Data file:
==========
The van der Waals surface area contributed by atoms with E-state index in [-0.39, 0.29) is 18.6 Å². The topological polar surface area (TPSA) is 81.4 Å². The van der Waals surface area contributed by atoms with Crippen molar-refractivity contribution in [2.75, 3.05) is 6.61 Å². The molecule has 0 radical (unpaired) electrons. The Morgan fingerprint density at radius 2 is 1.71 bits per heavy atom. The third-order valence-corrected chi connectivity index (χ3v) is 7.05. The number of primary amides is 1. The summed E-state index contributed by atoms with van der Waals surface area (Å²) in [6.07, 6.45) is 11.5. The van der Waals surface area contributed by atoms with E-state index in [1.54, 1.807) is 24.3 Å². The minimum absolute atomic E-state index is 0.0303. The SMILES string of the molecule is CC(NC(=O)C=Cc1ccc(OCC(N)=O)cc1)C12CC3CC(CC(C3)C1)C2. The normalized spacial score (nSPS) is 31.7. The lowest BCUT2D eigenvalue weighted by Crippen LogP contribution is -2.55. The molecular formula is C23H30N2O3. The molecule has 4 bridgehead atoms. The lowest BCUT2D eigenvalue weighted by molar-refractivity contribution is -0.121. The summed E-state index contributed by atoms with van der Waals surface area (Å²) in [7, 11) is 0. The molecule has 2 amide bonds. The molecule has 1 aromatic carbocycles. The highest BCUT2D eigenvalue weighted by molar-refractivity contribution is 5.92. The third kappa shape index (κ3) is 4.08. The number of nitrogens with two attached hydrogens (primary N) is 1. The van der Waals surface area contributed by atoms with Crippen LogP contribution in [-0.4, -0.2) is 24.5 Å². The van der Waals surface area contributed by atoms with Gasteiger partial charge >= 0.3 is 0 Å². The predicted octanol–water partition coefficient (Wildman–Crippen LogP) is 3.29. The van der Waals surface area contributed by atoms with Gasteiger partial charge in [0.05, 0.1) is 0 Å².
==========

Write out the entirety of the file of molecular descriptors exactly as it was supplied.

The van der Waals surface area contributed by atoms with E-state index in [-0.39, 0.29) is 18.6 Å². The topological polar surface area (TPSA) is 81.4 Å². The van der Waals surface area contributed by atoms with Crippen molar-refractivity contribution in [2.75, 3.05) is 6.61 Å². The molecule has 0 radical (unpaired) electrons. The Morgan fingerprint density at radius 2 is 1.71 bits per heavy atom. The third-order valence-corrected chi connectivity index (χ3v) is 7.05. The number of primary amides is 1. The summed E-state index contributed by atoms with van der Waals surface area (Å²) in [6.07, 6.45) is 11.5. The van der Waals surface area contributed by atoms with E-state index in [1.54, 1.807) is 24.3 Å². The minimum absolute atomic E-state index is 0.0303. The SMILES string of the molecule is CC(NC(=O)C=Cc1ccc(OCC(N)=O)cc1)C12CC3CC(CC(C3)C1)C2. The normalized spacial score (nSPS) is 31.7. The lowest BCUT2D eigenvalue weighted by Crippen LogP contribution is -2.55. The molecular formula is C23H30N2O3. The molecule has 4 bridgehead atoms. The lowest BCUT2D eigenvalue weighted by molar-refractivity contribution is -0.121. The summed E-state index contributed by atoms with van der Waals surface area (Å²) in [7, 11) is 0. The molecule has 2 amide bonds. The molecule has 1 aromatic carbocycles. The highest BCUT2D eigenvalue weighted by molar-refractivity contribution is 5.92. The third kappa shape index (κ3) is 4.08. The number of nitrogens with two attached hydrogens (primary N) is 1. The van der Waals surface area contributed by atoms with Crippen LogP contribution in [-0.4, -0.2) is 24.5 Å². The van der Waals surface area contributed by atoms with Gasteiger partial charge >= 0.3 is 0 Å². The predicted octanol–water partition coefficient (Wildman–Crippen LogP) is 3.29. The van der Waals surface area contributed by atoms with Gasteiger partial charge in [0.05, 0.1) is 0 Å².